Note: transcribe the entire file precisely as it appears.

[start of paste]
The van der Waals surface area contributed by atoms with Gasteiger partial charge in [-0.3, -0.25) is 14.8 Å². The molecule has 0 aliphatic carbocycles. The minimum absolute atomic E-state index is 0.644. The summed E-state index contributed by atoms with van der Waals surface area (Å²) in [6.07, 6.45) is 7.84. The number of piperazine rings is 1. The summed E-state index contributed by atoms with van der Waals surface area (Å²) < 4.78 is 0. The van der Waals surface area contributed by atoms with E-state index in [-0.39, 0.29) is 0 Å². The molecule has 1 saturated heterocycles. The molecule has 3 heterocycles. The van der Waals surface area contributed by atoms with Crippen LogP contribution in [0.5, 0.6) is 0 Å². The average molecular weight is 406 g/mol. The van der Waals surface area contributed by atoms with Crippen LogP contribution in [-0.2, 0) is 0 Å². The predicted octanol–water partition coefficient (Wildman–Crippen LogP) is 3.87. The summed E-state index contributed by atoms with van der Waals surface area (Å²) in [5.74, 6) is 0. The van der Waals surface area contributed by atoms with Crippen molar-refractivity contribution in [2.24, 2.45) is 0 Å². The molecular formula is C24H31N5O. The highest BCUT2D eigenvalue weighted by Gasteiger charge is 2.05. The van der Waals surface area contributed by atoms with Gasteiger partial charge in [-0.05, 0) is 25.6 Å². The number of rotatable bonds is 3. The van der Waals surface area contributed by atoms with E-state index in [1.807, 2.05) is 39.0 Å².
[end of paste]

The van der Waals surface area contributed by atoms with Gasteiger partial charge in [-0.3, -0.25) is 14.8 Å². The molecule has 0 aliphatic carbocycles. The minimum absolute atomic E-state index is 0.644. The summed E-state index contributed by atoms with van der Waals surface area (Å²) in [6.07, 6.45) is 7.84. The number of piperazine rings is 1. The summed E-state index contributed by atoms with van der Waals surface area (Å²) < 4.78 is 0. The van der Waals surface area contributed by atoms with E-state index in [-0.39, 0.29) is 0 Å². The molecule has 1 saturated heterocycles. The molecule has 3 heterocycles. The van der Waals surface area contributed by atoms with Crippen LogP contribution in [0.5, 0.6) is 0 Å². The average molecular weight is 406 g/mol. The van der Waals surface area contributed by atoms with Crippen LogP contribution in [-0.2, 0) is 0 Å². The predicted octanol–water partition coefficient (Wildman–Crippen LogP) is 3.87. The summed E-state index contributed by atoms with van der Waals surface area (Å²) in [5.74, 6) is 0. The van der Waals surface area contributed by atoms with Crippen molar-refractivity contribution in [2.24, 2.45) is 0 Å². The molecular formula is C24H31N5O. The highest BCUT2D eigenvalue weighted by Gasteiger charge is 2.05. The van der Waals surface area contributed by atoms with Gasteiger partial charge in [-0.05, 0) is 25.6 Å². The number of rotatable bonds is 3. The van der Waals surface area contributed by atoms with E-state index in [1.807, 2.05) is 39.0 Å².